Aaron Malkin was four years old when his mother disappeared. The adults in his life told him all sorts of stories to explain what happened, but those stories never added up.
“It took me until my twenties to piece together that I had been told lies,” he says.
Malkin would eventually find out the truth as an adult: his mother died from a drug overdose. Whether intentional or not though remains a mystery.
In Thunderfoot, Malkin uses this childhood memory to tell the story of a young boy who runs away on an enchanted quest to find his mother, who has mysteriously disappeared.
“Thunderfoot is a fantastical story weaving together the imagination of that confused four-year-old, and the events that led me to finding the truth,” he says.
Best known for his role as one-half of the comedy duo James & Jamesy, Malkin branches out on his own for this solo show. A self-described perfectionist, he admits the process was not easy.
“Working alone is tough because I don’t have anyone telling me ‘good enough’,” he says. “On stage, however, it’s thrilling. There’s no one for me to fall back on, and I know where the audience focus is at every moment. Having that attention on each movement, syllable, and breath really raises my awareness of all that I’m doing.”
It is his perfectionism that also keeps him up at night.
“I fear that I haven’t done everything I possibly can to make the show amazing,” he says. “This fear nips at me in all of my pursuits. It takes away sleep, but keeps life riveting.”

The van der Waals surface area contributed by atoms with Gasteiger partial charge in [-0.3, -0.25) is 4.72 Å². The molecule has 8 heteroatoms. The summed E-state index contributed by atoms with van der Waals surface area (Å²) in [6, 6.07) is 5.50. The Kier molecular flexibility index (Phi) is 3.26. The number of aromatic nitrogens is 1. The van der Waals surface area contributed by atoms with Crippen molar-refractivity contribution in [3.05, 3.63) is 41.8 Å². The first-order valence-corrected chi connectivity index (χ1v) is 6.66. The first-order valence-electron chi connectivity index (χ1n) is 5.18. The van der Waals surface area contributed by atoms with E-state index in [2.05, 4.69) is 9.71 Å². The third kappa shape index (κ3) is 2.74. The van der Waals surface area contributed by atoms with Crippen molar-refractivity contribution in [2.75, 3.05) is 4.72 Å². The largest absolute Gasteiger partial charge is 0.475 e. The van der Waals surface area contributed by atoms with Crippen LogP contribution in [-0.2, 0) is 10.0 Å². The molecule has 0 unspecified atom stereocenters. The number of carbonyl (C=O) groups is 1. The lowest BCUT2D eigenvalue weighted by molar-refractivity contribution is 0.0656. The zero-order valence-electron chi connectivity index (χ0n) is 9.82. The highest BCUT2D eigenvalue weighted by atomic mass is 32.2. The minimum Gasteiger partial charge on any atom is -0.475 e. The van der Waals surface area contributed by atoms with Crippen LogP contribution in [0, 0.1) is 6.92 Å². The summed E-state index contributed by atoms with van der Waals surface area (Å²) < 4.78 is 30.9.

With the doubt, also comes satisfaction, as Malkin can put aside some of the difficulties in working as part of James & Jamesy.
“I’m a drummer and can keep a metronome going in my head while delivering lines,” he says. “Jamesy’s timing coincides more with how he feels in the moment. This makes it difficult for us to choreograph movement with tight timings.”
In Thunderfoot, Malkin is able to sync his movement with music and sound effects without this added complication, a process he calls satisfying.
“To bring a giant to life with sound effects, punctuating every single movement is one of the most scrumptious sequences I’ve created on stage.”
Through Thunderfoot, it is Malkin’s hope the audience will “experience a stretching of their heart”.
“They will simultaneously want to laugh and cry,” he says. “They will leave with a deeper appreciation of their mothers and friends, and with an elation that comes from a good long hearty laugh.”
Thunderfoot plays the Red Gate Revue Stage on Granville Island April 26-28. Visit jamesandJamesy.com for tickets and information.